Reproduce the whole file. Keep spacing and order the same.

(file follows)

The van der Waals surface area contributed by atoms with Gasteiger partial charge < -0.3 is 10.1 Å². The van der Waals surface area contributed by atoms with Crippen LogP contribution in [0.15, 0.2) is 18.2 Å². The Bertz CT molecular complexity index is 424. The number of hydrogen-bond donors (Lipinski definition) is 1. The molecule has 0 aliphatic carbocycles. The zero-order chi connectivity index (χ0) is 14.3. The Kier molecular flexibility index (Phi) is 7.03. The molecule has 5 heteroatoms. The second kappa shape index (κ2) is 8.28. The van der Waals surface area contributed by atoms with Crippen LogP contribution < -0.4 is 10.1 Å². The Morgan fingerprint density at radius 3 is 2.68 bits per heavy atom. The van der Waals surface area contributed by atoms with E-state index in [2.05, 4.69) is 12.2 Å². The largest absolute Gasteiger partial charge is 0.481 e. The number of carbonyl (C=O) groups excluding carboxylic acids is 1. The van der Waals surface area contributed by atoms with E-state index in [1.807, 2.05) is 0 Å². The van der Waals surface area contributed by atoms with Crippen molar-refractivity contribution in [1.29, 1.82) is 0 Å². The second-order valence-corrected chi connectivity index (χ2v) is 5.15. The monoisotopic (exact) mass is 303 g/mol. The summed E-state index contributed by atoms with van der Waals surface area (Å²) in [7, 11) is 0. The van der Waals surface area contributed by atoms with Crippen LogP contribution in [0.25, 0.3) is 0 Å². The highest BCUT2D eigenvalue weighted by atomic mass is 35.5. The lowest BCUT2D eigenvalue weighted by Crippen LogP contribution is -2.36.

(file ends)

The van der Waals surface area contributed by atoms with Gasteiger partial charge < -0.3 is 10.1 Å². The van der Waals surface area contributed by atoms with Crippen LogP contribution in [0.15, 0.2) is 18.2 Å². The Bertz CT molecular complexity index is 424. The number of hydrogen-bond donors (Lipinski definition) is 1. The molecule has 0 aliphatic carbocycles. The zero-order chi connectivity index (χ0) is 14.3. The Kier molecular flexibility index (Phi) is 7.03. The molecule has 5 heteroatoms. The second kappa shape index (κ2) is 8.28. The van der Waals surface area contributed by atoms with Crippen LogP contribution < -0.4 is 10.1 Å². The Morgan fingerprint density at radius 3 is 2.68 bits per heavy atom. The van der Waals surface area contributed by atoms with E-state index in [2.05, 4.69) is 12.2 Å². The largest absolute Gasteiger partial charge is 0.481 e. The number of carbonyl (C=O) groups excluding carboxylic acids is 1. The van der Waals surface area contributed by atoms with E-state index in [1.807, 2.05) is 0 Å². The van der Waals surface area contributed by atoms with Crippen molar-refractivity contribution in [1.29, 1.82) is 0 Å². The second-order valence-corrected chi connectivity index (χ2v) is 5.15. The monoisotopic (exact) mass is 303 g/mol. The summed E-state index contributed by atoms with van der Waals surface area (Å²) in [7, 11) is 0. The van der Waals surface area contributed by atoms with Crippen LogP contribution in [0.25, 0.3) is 0 Å². The highest BCUT2D eigenvalue weighted by atomic mass is 35.5. The lowest BCUT2D eigenvalue weighted by Crippen LogP contribution is -2.36.